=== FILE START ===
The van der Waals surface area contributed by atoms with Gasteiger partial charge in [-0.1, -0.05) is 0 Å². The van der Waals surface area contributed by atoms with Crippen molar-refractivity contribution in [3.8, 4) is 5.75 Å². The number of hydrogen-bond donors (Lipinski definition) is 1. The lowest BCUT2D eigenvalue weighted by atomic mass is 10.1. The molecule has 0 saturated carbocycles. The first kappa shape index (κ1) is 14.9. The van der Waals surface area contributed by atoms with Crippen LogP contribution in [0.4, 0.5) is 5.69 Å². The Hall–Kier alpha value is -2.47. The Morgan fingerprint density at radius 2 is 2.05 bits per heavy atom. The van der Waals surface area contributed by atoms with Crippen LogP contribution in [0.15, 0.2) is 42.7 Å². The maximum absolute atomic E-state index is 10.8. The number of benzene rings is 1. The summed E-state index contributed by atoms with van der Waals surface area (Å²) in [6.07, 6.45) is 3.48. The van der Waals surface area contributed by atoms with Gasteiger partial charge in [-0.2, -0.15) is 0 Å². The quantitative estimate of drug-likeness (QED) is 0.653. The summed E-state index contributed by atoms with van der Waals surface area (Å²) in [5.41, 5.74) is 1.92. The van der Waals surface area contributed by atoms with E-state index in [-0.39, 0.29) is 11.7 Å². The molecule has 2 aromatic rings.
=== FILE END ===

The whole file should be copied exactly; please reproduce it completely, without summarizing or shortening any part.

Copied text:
The van der Waals surface area contributed by atoms with Gasteiger partial charge in [-0.1, -0.05) is 0 Å². The van der Waals surface area contributed by atoms with Crippen molar-refractivity contribution in [3.8, 4) is 5.75 Å². The number of hydrogen-bond donors (Lipinski definition) is 1. The lowest BCUT2D eigenvalue weighted by atomic mass is 10.1. The molecule has 0 saturated carbocycles. The first kappa shape index (κ1) is 14.9. The van der Waals surface area contributed by atoms with Crippen LogP contribution in [0.4, 0.5) is 5.69 Å². The Hall–Kier alpha value is -2.47. The Morgan fingerprint density at radius 2 is 2.05 bits per heavy atom. The van der Waals surface area contributed by atoms with Crippen LogP contribution in [0.15, 0.2) is 42.7 Å². The maximum absolute atomic E-state index is 10.8. The number of benzene rings is 1. The summed E-state index contributed by atoms with van der Waals surface area (Å²) in [6.07, 6.45) is 3.48. The van der Waals surface area contributed by atoms with Gasteiger partial charge in [-0.2, -0.15) is 0 Å². The quantitative estimate of drug-likeness (QED) is 0.653. The summed E-state index contributed by atoms with van der Waals surface area (Å²) in [5.41, 5.74) is 1.92. The van der Waals surface area contributed by atoms with E-state index in [-0.39, 0.29) is 11.7 Å². The molecule has 2 aromatic rings.